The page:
Rebooted – rediscovering wildlife recording #2

Written by Lisa Chilton, NBN Trust Chief Executive Officer

Last month I explained why 2022 is the year that I’m going to throw myself back into recording wildlife and, in doing so, create data that can help nature recover. This month I’m reporting on my first tentative steps. 

I decided to begin my ‘rebooted’ recording journey by acquainting myself with one of the most popular wildlife recording tools in the UK, iNaturalistUK.  Part of the global iNaturalist network, iNaturalistUK is a new online community for UK recorders.  With its welcoming, social-media feel and easy-to-use features, iNaturalistUK is a great choice for those new to wildlife recording…and those, like me, who are very rusty and needing a gentle introduction. Another plus is that iNaturalistUK is managed by the NBN Trust (in partnership with the Marine Biological Association and the Biological Records Centre), which means there’s help on hand if I get stuck! 

Top tip 1: Whether you download the iNaturalist app or sign up at iNaturalistUK, you can affiliate to iNaturalistUK to ensure UK researchers, conservationists and policy makers can make the most of your sightings. Go to Settings > iNaturalist Network on the app or Account Settings > Account on the website.  

Strangely hesitant about venturing forth to make my first new recording, I began instead by uploading to iNaturalistUK a selection of old wildlife photos that were on my phone.  From a Common Frog that my son spotted on a family walk in the Cairngorms to my cherished Flapper Skate egg case (I’ll come back to that in a future post), I copied the photos over one by one and added the date and location information. Thankfully, my phone had saved the date and approximate location for each photo, and I was then able to add a more detailed location manually.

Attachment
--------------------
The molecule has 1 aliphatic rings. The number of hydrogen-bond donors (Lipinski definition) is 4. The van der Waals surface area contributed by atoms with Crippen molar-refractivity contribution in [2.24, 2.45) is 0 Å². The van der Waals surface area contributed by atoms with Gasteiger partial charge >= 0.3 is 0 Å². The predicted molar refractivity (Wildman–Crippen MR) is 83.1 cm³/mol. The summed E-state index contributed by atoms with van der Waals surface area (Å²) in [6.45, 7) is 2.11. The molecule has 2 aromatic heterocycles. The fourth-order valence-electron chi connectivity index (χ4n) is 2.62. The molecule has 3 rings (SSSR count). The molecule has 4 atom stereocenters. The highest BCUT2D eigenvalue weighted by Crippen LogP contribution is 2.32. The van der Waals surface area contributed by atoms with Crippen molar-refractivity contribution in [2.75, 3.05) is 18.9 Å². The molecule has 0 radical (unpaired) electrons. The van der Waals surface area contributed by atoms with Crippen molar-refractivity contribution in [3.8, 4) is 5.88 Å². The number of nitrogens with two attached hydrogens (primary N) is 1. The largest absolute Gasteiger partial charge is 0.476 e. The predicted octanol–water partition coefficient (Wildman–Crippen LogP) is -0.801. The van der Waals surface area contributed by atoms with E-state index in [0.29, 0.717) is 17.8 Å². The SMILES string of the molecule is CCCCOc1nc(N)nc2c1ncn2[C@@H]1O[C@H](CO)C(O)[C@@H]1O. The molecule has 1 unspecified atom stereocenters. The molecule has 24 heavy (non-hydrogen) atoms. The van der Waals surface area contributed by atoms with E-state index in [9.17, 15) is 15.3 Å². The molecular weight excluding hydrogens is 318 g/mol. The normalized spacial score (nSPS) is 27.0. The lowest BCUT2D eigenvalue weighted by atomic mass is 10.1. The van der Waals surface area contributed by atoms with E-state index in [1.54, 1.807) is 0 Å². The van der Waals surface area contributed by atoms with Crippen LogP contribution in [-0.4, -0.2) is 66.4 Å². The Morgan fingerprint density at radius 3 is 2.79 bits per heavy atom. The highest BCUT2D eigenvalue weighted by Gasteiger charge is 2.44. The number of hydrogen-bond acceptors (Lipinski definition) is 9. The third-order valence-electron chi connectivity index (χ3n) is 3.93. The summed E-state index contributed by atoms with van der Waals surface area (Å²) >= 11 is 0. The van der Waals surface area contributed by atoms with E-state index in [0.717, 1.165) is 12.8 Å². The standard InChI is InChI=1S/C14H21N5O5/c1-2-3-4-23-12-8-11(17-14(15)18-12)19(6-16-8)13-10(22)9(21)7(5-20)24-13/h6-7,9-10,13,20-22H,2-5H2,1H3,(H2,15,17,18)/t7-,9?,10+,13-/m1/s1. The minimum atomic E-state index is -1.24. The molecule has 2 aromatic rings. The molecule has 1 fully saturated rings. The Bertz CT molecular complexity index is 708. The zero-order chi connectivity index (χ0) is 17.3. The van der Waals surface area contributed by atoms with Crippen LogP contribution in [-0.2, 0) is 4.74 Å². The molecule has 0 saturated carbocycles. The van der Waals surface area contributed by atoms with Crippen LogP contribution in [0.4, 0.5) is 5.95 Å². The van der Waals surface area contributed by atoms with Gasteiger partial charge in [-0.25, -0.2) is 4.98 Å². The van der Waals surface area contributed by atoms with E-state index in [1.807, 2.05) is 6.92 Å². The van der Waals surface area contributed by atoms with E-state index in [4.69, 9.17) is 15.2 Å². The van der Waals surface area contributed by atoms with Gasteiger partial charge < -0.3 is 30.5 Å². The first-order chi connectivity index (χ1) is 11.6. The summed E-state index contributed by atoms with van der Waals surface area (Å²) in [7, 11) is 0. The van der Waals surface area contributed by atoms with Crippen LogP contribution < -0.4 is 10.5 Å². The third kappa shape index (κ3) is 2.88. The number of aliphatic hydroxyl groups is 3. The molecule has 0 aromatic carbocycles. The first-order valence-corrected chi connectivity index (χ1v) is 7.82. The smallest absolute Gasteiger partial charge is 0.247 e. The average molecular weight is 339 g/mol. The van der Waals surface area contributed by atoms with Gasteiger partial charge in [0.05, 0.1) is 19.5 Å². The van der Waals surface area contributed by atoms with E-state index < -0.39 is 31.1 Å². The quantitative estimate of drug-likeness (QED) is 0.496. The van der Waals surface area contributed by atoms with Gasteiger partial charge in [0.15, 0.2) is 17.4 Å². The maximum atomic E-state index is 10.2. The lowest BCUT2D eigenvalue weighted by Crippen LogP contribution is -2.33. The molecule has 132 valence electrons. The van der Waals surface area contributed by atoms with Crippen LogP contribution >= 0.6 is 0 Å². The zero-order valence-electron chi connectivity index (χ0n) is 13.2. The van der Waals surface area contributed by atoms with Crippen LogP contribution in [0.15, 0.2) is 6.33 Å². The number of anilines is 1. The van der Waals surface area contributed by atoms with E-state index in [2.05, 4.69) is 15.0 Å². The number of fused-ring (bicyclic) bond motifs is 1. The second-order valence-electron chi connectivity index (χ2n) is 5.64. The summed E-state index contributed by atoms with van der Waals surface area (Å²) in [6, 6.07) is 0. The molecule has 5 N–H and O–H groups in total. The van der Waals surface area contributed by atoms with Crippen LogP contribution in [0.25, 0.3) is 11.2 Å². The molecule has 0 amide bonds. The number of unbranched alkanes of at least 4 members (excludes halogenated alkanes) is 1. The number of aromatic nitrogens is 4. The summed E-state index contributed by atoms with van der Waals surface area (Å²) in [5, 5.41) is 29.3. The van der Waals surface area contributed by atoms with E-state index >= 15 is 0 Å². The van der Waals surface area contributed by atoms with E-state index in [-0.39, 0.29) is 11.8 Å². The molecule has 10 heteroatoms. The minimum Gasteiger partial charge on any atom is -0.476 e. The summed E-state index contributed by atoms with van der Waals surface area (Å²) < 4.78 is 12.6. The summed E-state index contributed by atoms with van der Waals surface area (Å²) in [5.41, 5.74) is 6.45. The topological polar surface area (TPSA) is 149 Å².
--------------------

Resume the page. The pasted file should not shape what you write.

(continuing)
One of the joys of iNaturalist is that you don’t need to know what the species is – which was the case for many of the wildflower photos that I posted.  The platform’s Artificial Intelligence immediately suggests possible identifications, highlighting whether that species has been seen nearby. Even better, there is a large and friendly community of iNaturalistUK users who’ll help confirm what you’ve seen. Within hours of posting a photo that iNaturalistUK had suggested to be Yellow Brain fungus, two other people had kindly added the same identification, meaning that my record was now considered to be ‘Research Grade’. 

Yellow Brain fungus c. Lisa Chilton
Yellow Brain fungus c. Lisa Chilton

Over the next few days, most of my records were confirmed. In one case, my photo was only good enough to identify the family that the plant was in, rather than the species. I’d hastily identified it as Rosebay Willowherb, but another user disagreed. The record now shows the family (Evening Primrose family) rather than the species name. This was a timely reminder that, no matter how tempting it is (and it really is tempting!) to assign all your records to an individual species, it won’t always be possible.